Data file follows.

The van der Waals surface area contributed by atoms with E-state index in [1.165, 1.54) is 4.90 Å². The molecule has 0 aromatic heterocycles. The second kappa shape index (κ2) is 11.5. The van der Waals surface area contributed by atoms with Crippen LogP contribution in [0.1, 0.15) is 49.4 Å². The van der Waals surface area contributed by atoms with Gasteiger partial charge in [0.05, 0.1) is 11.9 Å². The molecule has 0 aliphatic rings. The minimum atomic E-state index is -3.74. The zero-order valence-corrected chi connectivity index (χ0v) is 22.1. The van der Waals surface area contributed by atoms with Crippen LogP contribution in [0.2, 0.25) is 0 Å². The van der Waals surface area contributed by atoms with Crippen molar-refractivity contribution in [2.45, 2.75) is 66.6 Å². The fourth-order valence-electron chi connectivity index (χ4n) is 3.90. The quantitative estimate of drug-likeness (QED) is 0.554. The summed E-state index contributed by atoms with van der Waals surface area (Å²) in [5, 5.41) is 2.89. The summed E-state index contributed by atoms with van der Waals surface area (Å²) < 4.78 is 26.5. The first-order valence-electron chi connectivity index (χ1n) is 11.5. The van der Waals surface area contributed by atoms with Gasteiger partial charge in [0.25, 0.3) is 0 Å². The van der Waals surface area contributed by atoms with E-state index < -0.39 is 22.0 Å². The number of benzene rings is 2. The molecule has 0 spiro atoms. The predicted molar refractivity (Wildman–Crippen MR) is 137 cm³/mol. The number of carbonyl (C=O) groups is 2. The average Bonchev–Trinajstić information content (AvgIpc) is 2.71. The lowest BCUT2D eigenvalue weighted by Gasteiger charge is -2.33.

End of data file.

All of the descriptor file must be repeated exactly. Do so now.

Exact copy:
The van der Waals surface area contributed by atoms with E-state index in [1.165, 1.54) is 4.90 Å². The molecule has 0 aromatic heterocycles. The second kappa shape index (κ2) is 11.5. The van der Waals surface area contributed by atoms with Crippen LogP contribution in [0.1, 0.15) is 49.4 Å². The van der Waals surface area contributed by atoms with Gasteiger partial charge in [0.05, 0.1) is 11.9 Å². The molecule has 0 aliphatic rings. The minimum atomic E-state index is -3.74. The zero-order valence-corrected chi connectivity index (χ0v) is 22.1. The van der Waals surface area contributed by atoms with Crippen LogP contribution in [0.2, 0.25) is 0 Å². The van der Waals surface area contributed by atoms with Crippen molar-refractivity contribution in [2.45, 2.75) is 66.6 Å². The fourth-order valence-electron chi connectivity index (χ4n) is 3.90. The quantitative estimate of drug-likeness (QED) is 0.554. The summed E-state index contributed by atoms with van der Waals surface area (Å²) in [5, 5.41) is 2.89. The summed E-state index contributed by atoms with van der Waals surface area (Å²) < 4.78 is 26.5. The first-order valence-electron chi connectivity index (χ1n) is 11.5. The van der Waals surface area contributed by atoms with Gasteiger partial charge in [0.25, 0.3) is 0 Å². The van der Waals surface area contributed by atoms with E-state index < -0.39 is 22.0 Å². The number of benzene rings is 2. The molecule has 0 spiro atoms. The predicted molar refractivity (Wildman–Crippen MR) is 137 cm³/mol. The number of carbonyl (C=O) groups is 2. The average Bonchev–Trinajstić information content (AvgIpc) is 2.71. The lowest BCUT2D eigenvalue weighted by Gasteiger charge is -2.33.